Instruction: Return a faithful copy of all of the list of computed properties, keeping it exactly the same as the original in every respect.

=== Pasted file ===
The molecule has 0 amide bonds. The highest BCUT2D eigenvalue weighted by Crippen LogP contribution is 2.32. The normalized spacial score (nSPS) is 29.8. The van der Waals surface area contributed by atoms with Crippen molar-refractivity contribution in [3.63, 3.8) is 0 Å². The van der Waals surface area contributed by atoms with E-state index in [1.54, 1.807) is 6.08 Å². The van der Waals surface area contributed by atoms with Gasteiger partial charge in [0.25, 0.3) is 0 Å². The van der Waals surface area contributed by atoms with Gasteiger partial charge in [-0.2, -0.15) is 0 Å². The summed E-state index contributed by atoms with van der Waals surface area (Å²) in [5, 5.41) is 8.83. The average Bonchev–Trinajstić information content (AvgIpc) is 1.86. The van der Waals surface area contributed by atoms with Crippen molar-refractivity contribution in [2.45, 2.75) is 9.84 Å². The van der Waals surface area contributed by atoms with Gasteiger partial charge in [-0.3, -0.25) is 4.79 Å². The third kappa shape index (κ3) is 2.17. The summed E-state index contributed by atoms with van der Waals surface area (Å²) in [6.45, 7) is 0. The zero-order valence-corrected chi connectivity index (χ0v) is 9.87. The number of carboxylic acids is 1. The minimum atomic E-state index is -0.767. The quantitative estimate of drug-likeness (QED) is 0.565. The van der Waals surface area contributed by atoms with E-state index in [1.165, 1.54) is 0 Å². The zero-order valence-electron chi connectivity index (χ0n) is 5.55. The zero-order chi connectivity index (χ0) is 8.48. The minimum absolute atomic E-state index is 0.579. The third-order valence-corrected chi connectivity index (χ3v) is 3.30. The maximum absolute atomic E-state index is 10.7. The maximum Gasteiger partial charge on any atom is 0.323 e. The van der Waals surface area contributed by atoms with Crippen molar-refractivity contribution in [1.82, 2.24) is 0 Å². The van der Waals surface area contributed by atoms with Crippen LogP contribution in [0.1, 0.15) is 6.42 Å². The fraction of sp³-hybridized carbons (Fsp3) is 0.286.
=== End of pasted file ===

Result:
The molecule has 0 amide bonds. The highest BCUT2D eigenvalue weighted by Crippen LogP contribution is 2.32. The normalized spacial score (nSPS) is 29.8. The van der Waals surface area contributed by atoms with Crippen molar-refractivity contribution in [3.63, 3.8) is 0 Å². The van der Waals surface area contributed by atoms with E-state index in [1.54, 1.807) is 6.08 Å². The van der Waals surface area contributed by atoms with Gasteiger partial charge in [0.25, 0.3) is 0 Å². The van der Waals surface area contributed by atoms with Gasteiger partial charge in [-0.2, -0.15) is 0 Å². The summed E-state index contributed by atoms with van der Waals surface area (Å²) in [5, 5.41) is 8.83. The average Bonchev–Trinajstić information content (AvgIpc) is 1.86. The van der Waals surface area contributed by atoms with Crippen molar-refractivity contribution in [2.45, 2.75) is 9.84 Å². The van der Waals surface area contributed by atoms with Gasteiger partial charge in [-0.3, -0.25) is 4.79 Å². The third kappa shape index (κ3) is 2.17. The summed E-state index contributed by atoms with van der Waals surface area (Å²) in [6.45, 7) is 0. The zero-order valence-corrected chi connectivity index (χ0v) is 9.87. The number of carboxylic acids is 1. The minimum atomic E-state index is -0.767. The quantitative estimate of drug-likeness (QED) is 0.565. The van der Waals surface area contributed by atoms with E-state index in [1.165, 1.54) is 0 Å². The zero-order valence-electron chi connectivity index (χ0n) is 5.55. The zero-order chi connectivity index (χ0) is 8.48. The minimum absolute atomic E-state index is 0.579. The third-order valence-corrected chi connectivity index (χ3v) is 3.30. The maximum absolute atomic E-state index is 10.7. The maximum Gasteiger partial charge on any atom is 0.323 e. The van der Waals surface area contributed by atoms with Crippen molar-refractivity contribution in [1.82, 2.24) is 0 Å². The van der Waals surface area contributed by atoms with Crippen LogP contribution in [0.1, 0.15) is 6.42 Å². The fraction of sp³-hybridized carbons (Fsp3) is 0.286.